Stinging Nettles

Stinging Nettles, by Michael Blencowe of the Sussex Wildlife Trust

In the shadows under the Oak trees my enemy awaits. There are hundreds of them, huddled together in a silent, ferocious mob. With their drab green leaves and insignificant flowers, the Stinging Nettle is a joyless plant infamous only for its ability to inflict pain. I can almost hear these nettles straining at their roots, desperately trying to reach me because I am in possession of something they crave: a pair of bare legs. When I started writing this article, I realised that I hadn’t been stung by a Stinging Nettle for so long that I had forgotten what it felt like. So, dear reader, just for you I am wading into a nettle patch in a pair of shorts.

As my legs brush the underside of the nettles’ leaves, I break the fragile tips off hundreds of hollow hairs, and I’m injected with histamine, serotonin and acetylcholine, with a splash of formic acid. This volatile cocktail acts like napalm on my knees – my skin itches and blisters and that familiar fiery, tingling, pulsing pain sears up my spinal cord. The plant does not inflict this agony as some sadistic vendetta against schoolchildren and writers. The nettle’s hairy, hurtful suit of armour is a defence mechanism against hungry herbivores.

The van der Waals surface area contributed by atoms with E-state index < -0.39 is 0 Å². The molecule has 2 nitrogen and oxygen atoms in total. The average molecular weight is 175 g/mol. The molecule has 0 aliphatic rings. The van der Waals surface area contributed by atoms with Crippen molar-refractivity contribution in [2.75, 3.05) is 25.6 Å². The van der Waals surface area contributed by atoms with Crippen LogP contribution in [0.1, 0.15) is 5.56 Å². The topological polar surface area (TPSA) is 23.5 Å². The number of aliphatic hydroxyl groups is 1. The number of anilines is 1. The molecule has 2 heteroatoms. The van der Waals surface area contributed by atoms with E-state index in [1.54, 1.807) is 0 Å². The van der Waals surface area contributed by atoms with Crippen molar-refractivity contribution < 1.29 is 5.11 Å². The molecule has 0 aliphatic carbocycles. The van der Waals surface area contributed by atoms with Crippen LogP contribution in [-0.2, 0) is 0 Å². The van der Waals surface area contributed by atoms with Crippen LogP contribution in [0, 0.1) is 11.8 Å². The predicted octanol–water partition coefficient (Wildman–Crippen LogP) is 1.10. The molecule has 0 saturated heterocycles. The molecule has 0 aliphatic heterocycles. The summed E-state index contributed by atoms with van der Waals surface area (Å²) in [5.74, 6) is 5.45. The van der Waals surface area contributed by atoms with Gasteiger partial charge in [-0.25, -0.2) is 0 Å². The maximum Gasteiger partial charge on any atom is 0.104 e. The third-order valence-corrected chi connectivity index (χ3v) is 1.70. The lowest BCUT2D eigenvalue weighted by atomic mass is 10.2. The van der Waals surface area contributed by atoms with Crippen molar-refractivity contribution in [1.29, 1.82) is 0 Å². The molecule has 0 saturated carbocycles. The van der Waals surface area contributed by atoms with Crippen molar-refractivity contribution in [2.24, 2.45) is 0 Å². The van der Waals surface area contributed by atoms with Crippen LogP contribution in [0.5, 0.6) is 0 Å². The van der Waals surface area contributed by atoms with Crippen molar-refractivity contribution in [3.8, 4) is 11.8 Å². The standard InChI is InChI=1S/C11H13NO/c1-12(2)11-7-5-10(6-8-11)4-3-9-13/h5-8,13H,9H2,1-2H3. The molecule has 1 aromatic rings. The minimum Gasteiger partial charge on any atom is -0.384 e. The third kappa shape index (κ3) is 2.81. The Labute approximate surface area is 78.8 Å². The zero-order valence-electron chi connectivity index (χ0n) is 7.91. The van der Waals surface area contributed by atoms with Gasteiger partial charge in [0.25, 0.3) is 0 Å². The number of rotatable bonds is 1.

Despite our hatred for the Stinging Nettle, we have found many uses for it over the centuries as cloth, medicine, and food. Seventeenth century Sussex herbalist Nicholas Culpeper claimed nettles – which “can be found by feeling in the darkest night” – cured everything from nosebleeds to leprosy. Celebrity chefs extol the virtues of vitamin-packed nettle soups, risottos and spanakopita. And the caterpillars of our most impressive butterflies enjoy munching on nettles too. Red Admirals, Peacocks, Commas and Small Tortoiseshells all depend on them.

Halfway through the nettle patch all this is offering me little comfort. If I focus my mind, I can rise above it and the waves of pain can start to feel strangely invigorating. But not for long and I soon start frantically searching for a cure. Rubbing mashed dock leaves on my legs has soothed my stings since I was a schoolboy, so I was surprised to read that it’s all a ruse. Scientists claim dock leaves are simply a placebo – and the searching and rubbing is just a distraction that numbs the pain.

Beyond the nettle patch I stumbled across an amazing glade of orchids, vibrant and stunning in the sunshine. In an instant the stinging stopped. Maybe it was all in my mind after all. Even when we are in our darkest night we need to keep pushing through the painful patches. There’s something surprising and soothing awaiting us on the other side.

Sussex Wildlife Trust is an independent charity caring for wildlife and habitats throughout Sussex. Founded in 1961, we have worked with local people for over half a century to make Sussex richer in wildlife.

We rely on the support of our members to help protect our rich natural heritage. Please consider supporting our work. As a member you will be invited to join Michael Blencowe on our regular wildlife walks and also enjoy free events, discounts on wildlife courses, Wildlife magazine and our Sussex guide book, Discovering Wildlife. It’s easy to join online at